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Essential Building Blocks of Music

How Tones and Overtones REALLY Work

Tones and Their Properties

What Is a Tone—A Musical Tone?

All music—whether folk, pop, symphonic, modal, tonal, atonal, polytonal, microtonal, well-tempered, ill-tempered, music from the distant past or imminent future—all of it has a common origin in the universal phenomenon of the harmonic series.


As discussed in Chapter 1, humans use discrete pitches, or discrete tones, in both speech and music, unlike the sliding vocalizations of most primates.

A music dictionary will tell you that a tone (or note) is a sound of a definite pitch. And a pitch? A tone.

Not terribly helpful.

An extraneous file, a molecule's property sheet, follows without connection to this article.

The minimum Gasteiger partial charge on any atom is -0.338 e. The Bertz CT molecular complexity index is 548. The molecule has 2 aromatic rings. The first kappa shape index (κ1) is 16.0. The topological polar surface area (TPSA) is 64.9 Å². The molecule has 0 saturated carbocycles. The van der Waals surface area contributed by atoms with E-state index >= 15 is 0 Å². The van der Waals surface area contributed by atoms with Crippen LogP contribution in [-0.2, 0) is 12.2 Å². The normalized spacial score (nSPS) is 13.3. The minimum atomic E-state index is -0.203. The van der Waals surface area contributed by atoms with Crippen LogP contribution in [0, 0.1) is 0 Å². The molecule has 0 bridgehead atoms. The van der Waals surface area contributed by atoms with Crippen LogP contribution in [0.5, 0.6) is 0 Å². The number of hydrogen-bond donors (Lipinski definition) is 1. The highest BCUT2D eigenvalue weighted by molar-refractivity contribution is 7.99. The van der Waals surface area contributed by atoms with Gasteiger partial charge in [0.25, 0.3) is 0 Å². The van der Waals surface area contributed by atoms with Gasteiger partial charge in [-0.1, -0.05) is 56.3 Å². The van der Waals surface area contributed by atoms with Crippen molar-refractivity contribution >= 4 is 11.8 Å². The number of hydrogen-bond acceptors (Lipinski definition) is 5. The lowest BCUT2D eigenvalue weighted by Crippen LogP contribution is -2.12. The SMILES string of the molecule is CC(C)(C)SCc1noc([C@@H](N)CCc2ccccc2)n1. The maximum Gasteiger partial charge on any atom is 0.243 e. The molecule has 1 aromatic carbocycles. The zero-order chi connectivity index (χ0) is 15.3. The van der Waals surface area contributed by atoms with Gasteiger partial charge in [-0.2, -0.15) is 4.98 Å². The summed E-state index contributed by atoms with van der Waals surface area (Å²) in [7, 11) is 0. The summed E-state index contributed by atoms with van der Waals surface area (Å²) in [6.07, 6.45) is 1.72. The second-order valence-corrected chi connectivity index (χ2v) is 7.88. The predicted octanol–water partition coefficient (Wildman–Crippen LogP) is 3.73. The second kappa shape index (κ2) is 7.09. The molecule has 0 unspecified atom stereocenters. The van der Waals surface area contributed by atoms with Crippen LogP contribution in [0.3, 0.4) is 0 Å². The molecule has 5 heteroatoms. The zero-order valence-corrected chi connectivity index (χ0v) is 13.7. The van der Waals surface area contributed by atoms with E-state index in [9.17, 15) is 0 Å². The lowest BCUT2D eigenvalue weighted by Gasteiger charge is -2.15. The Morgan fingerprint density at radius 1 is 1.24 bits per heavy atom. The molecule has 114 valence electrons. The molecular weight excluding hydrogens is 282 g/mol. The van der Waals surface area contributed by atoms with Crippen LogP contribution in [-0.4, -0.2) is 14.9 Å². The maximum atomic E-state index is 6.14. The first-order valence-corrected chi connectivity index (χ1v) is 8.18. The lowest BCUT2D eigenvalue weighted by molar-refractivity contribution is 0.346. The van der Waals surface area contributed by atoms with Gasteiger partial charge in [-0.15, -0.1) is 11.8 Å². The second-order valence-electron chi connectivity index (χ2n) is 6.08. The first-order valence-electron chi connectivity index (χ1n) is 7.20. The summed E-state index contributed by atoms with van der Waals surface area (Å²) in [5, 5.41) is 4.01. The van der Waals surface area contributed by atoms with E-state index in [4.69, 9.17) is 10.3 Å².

The truth is, you can use words to describe a tractor or a tiger lily or a tuba. But not a tone. Like that other critical element of music, time, tone defies verbal description because it’s a phenomenon you perceive with one of your senses. You sense tone, just as you sense color, odour, taste, and touch.

You have to actually hear a tone to understand what a tone is. Once you know what a tone is, you can get to know its properties.

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